Cheryl Thatt-Burbank | A Letter to Parents

Letters to the Editor
Letters to the Editor

Dear Parents,

I’m a mother of two young adults who are perfectly imperfect. Each of my children are very different from the other. My son has always been outgoing and super funny; my daughter is shy and artistic. But aside from those differences, I can say they are both problem solvers. Each one of them, having experienced loss, heartbreak, disappointment and challenges, has learned to be resilient, to figure things out, to discuss concerns and problems in a logical matter. 

Yes, there have been mistakes, and sadly, tears.

I’m writing this letter to you not only as a mom, but as a retired educator. What I see around me now, no matter what your political leanings or opinions, has been disheartening. I see young people relying on social media for opinions and following trends like sheep with no concept of the consequences and ramifications of their actions. Their critical thinking skills are sorely lacking and in some cases, non-existent.

I started my career 24 years ago as an English as a second language teacher. I stopped teaching full time to raise my daughter; then worked as a substitute teacher, SAT prep teacher and tutor, and finally, as an instructional assistant for special education students. Over the course of my career, I met and worked with junior and senior high school students (as well as their parents!) from all walks of life, from all over the world, of all socioeconomic and academic levels.

One thing I noticed, however, was the steady deterioration of thorough research. You may accuse me of being an old-fashioned fuddy duddy, but I do believe a reliance on technology has made it harder for young people to think for themselves. They are Googling answers, citing memes on social media as if they were encyclopedias, relying on information from unsubstantiated sources and latching on to those ideas as if they were facts. Adding fuel to the fire, young people also have an innate desire to belong to a group, or a cause, and can easily fall prey to the algorithm herd mentality.

I have been watching the news, just like most of us, these past few weeks. It breaks my heart to see youth protesting on colleges (institutions of higher learning?) and chanting to exterminate an entire race of people, namely the Jews. No matter what you think about the situation in the Middle East, for college students to resort to that heinous, barbaric level is disturbing on so many levels. I know, too, that the Holocaust is taught in high schools. What did these young people learn, if anything at all?

Prior to these recent circumstances, however, I noticed how increasingly difficult it was for students to open a textbook, look for information, and actually think about the information they were researching. I’m talking here about a basic educational skill: OPENING A TEXTBOOK. I was in history and English classes, so I can say without a doubt, many students have become lazy. They want quick answers, rather than taking their time and methodically searching text for information. I can’t tell you how often (every day!) I had to help students find information that was right in front of them. I could go on and on, too, about the failings of the educational system that emphasizes standardized testing at the expense of nuance and inference skills.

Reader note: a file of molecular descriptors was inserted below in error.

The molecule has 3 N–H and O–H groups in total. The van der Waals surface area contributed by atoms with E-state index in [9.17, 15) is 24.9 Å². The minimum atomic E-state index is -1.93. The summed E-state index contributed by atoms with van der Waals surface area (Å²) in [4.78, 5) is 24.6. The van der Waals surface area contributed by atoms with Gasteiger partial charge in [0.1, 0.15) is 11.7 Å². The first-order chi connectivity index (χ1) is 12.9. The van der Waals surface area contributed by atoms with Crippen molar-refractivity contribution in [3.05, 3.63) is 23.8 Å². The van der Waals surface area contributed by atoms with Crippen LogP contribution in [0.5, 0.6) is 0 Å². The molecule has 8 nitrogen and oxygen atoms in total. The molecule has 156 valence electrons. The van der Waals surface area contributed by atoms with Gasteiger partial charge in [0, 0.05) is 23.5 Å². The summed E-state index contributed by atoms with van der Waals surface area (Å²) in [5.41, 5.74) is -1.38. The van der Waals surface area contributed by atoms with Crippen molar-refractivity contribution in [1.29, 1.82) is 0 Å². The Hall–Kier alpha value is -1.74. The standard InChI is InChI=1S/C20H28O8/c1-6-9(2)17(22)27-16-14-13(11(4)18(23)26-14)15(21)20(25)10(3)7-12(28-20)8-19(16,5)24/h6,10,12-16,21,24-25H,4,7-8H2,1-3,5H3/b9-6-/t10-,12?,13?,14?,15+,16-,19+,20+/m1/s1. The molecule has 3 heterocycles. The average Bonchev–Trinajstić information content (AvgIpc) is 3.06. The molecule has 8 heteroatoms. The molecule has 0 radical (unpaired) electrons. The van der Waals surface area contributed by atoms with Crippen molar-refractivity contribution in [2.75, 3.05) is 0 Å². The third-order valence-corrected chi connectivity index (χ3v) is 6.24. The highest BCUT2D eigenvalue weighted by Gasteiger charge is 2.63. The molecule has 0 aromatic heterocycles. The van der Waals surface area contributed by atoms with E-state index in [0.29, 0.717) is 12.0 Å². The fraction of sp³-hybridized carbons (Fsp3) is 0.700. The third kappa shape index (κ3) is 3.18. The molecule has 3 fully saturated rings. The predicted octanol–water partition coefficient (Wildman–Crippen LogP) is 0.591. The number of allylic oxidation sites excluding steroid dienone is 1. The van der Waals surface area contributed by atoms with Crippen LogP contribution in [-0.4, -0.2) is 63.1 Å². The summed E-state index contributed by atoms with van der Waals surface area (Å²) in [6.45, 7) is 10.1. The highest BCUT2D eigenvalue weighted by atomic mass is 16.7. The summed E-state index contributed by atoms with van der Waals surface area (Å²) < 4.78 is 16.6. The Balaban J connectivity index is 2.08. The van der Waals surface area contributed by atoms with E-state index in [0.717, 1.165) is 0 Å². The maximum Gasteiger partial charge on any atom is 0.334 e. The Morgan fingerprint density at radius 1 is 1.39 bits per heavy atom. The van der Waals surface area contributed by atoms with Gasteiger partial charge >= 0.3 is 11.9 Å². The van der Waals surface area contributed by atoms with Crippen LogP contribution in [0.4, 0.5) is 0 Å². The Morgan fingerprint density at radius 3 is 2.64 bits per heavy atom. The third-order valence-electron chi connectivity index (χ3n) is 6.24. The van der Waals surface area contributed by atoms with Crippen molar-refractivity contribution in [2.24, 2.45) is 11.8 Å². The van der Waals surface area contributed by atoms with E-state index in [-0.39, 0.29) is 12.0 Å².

My cautionary tale to parents is this: Ask your children questions! Lots and lots of questions. Why do they have the opinions they have? Where and from whom did they get these opinions? Hold them accountable for facts. Make them think for themselves, and not as a collective body. Even better, research with them and set an example. Explore both sides of the question — the pros and cons — and come to an understanding not based on a one-second story that may or may not be true on Tik Tok, X or Instagram. Raise your intellectual standards and raise your children’s standards. Please turn off your phones as a family and read and discuss books.

The adage that our kids grow up too fast is true. In a blink of an eye they are off in the world as adults making decisions and fending for themselves. They will make mistakes. We, as parents, will make mistakes, too. Nobody is perfect here. But the ability to think, to pause and weigh facts logically could impact not only their life, but also the life and well-being of others.

Cheryl Thatt-Burbank


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